Renewables will meet 80 per cent of global electricity demand growth over next decade with hydropower remaining largest renewable source and solar being main source of growth, followed by onshore and offshore wind
India will lead the demand for energy globally over the next 10 years, the World Energy Outlook (WEO) 2020, released October 13, has predicted.
Energy demand was projected to grow by 12 per cent between 2019 and 2030 before the novel coronavirus disease (COVID-19) pandemic struck, the WEO-2020, a flagship report of the International Energy Agency (IEA), said.
However, the growth over this period will now decline.
“Growth over this period is now nine per cent in the STEPS, and only four per cent in the DRS. With demand in advanced economies on a declining trend, all of the increase comes from emerging market and developing economies, led by India,” the WEO-2020 read.
STEPS stands for Stated Policies Scenario. It assumes that COVID-19 would gradually be brought under control in 2021 and the global economy would return to pre-crisis levels the same year.
DRS stands for Delayed Recovery Scenario. It assumes that the global economy would return to its pre-crisis size only in 2023 and the pandemic would usher in a decade with the lowest rate of energy demand growth since the 1930s.
WEO-2020 focussed on 2020-2030 as the period is very critical.
Global energy demand would drop by five per cent in 2020, energy-related carbon dioxide emissions by seven per cent and energy investment by 18 per cent as a result of COVID-19, according to WEO-2020.
“WEO-2020 shows that the era of global oil demand growth will come to an end within the next 10 years. But in the absence of major shifts in government policies, I don’t see a clear sign of global demand peak and the demand might rebound,” Fatih Birol, executive director, IEA, said during the online release of the report.
Renewables will meet 80 per cent of global electricity demand growth over the next decade. Hydropower remains the largest renewable source, but solar will be the main source of growth, followed by onshore and offshore wind.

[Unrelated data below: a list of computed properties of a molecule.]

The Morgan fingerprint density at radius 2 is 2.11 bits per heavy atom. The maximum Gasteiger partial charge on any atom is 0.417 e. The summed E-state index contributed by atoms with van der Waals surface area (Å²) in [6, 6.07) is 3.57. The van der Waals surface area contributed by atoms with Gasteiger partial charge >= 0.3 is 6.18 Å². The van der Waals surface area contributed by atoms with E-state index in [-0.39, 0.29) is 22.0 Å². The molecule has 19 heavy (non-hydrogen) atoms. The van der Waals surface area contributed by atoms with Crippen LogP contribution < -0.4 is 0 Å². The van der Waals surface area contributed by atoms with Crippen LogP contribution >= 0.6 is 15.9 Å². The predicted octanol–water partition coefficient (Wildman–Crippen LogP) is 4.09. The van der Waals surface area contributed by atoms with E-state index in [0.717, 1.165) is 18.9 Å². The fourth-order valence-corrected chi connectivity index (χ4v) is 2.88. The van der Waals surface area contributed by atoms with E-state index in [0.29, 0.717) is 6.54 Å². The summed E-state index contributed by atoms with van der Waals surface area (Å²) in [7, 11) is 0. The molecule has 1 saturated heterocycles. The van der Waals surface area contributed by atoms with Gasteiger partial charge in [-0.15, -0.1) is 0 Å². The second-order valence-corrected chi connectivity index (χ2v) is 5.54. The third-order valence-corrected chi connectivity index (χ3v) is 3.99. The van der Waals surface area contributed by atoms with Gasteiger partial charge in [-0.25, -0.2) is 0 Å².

“After a five per cent drop in energy demand in 2020, renewables will lead the rebound while coal will never get back to pre-crisis level; a delayed recovery puts energy into slow motion, prolonging today’s overhang of supply,” WEO co-lead author, Tim Gould said.
“Solar photovoltaic is now the cheapest source of electricity in most countries in part due to low financing and is set to triple before 2030 under current and proposed policies,” Laura Cozzi, another WEO co-lead author, said.
Besides STEPS and DRS, WEO-2020 provided two other potential pathways out of the crisis, covering all regions, fuels and technologies and using the latest data on energy markets, policies and costs.
The Sustainable Development Scenario or SDS assumes a surge in clean energy policies and investment puts the energy system on track to achieve sustainable energy objectives in full, including the Paris Agreement, energy access and air quality goals.
The Net Zero Emissions by 2050 or NZE2050 extends the SDS analysis. An increasing number of countries and companies are targeting net zero emissions, typically by 2050. All of these are achieved in the SDS, putting global emissions on track for net zero by 2070.
The NZE2050 includes the first detailed IEA modelling of what would be needed in the next ten years to put global carbon dioxide emissions on track for a net zero scenario by 2050.
COVID-19 will not, however, lead to a reduction in emissions. “Despite a seven per cent reduction in the carbon dioxide emissions this year, the world is far from putting the carbon emissions in a structural decline. As the economies will recover, so the emissions,” Birol said.
New Delhi-based non-profit, Centre for Science and Environment has previously discussed the challenges around the decrease in carbon emissions and power sector rival with long term implication of COVID-19. Concerted efforts are required on the part of all governments.
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